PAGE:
Cognitive Science and Religious Belief

Philosophy Compass 6 (10):734-745 (2011)
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Abstract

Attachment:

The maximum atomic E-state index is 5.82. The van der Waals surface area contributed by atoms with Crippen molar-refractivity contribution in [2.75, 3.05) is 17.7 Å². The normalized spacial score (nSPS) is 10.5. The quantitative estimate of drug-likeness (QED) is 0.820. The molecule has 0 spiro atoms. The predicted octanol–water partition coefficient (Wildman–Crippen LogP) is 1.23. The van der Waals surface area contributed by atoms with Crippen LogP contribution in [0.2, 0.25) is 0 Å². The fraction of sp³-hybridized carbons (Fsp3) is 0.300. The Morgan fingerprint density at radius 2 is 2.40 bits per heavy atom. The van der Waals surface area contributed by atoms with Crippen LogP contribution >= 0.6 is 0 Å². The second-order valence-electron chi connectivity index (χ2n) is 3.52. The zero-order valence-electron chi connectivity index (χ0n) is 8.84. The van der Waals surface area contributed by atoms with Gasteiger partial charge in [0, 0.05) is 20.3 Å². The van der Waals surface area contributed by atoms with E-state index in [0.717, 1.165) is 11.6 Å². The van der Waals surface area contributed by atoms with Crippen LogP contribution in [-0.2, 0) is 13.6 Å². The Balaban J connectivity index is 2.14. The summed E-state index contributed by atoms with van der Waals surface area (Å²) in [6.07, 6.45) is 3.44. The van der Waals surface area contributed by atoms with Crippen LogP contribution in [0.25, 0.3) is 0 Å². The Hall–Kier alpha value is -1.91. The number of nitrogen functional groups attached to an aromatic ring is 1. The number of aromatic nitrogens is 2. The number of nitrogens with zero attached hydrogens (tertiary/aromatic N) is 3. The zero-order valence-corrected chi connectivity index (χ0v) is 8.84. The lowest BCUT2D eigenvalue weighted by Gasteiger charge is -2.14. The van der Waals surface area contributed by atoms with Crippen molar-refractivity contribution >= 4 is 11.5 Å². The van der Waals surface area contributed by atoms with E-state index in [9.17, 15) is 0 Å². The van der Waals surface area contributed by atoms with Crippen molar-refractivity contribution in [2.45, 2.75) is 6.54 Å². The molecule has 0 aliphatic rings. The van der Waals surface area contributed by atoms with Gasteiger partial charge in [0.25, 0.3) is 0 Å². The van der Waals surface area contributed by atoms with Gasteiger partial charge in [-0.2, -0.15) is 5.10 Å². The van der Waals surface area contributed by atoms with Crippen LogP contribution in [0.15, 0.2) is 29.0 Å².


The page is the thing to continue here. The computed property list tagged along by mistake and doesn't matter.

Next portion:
The cognitive science of religion draws on insights from evolutionary psychology, and offers explanations of religious belief based on natural cognitive processes. This article examines a number of competing explanations of religious belief by considering it as a solution to the challenge of cooperation. The challenge of stopping individuals cheating within a cooperative group has been a problem throughout humanity’s evolutionary history. Empirical evidence drawn from fields such as anthropology and psychology suggests that religious beliefs are part of an evolved cognitive system that motivates individuals to cooperate with other members of their group. Three possible evolutionary accounts, the memetic, by‐product, and adaptation accounts, are considered as evolved solutions to the challenge of cooperation

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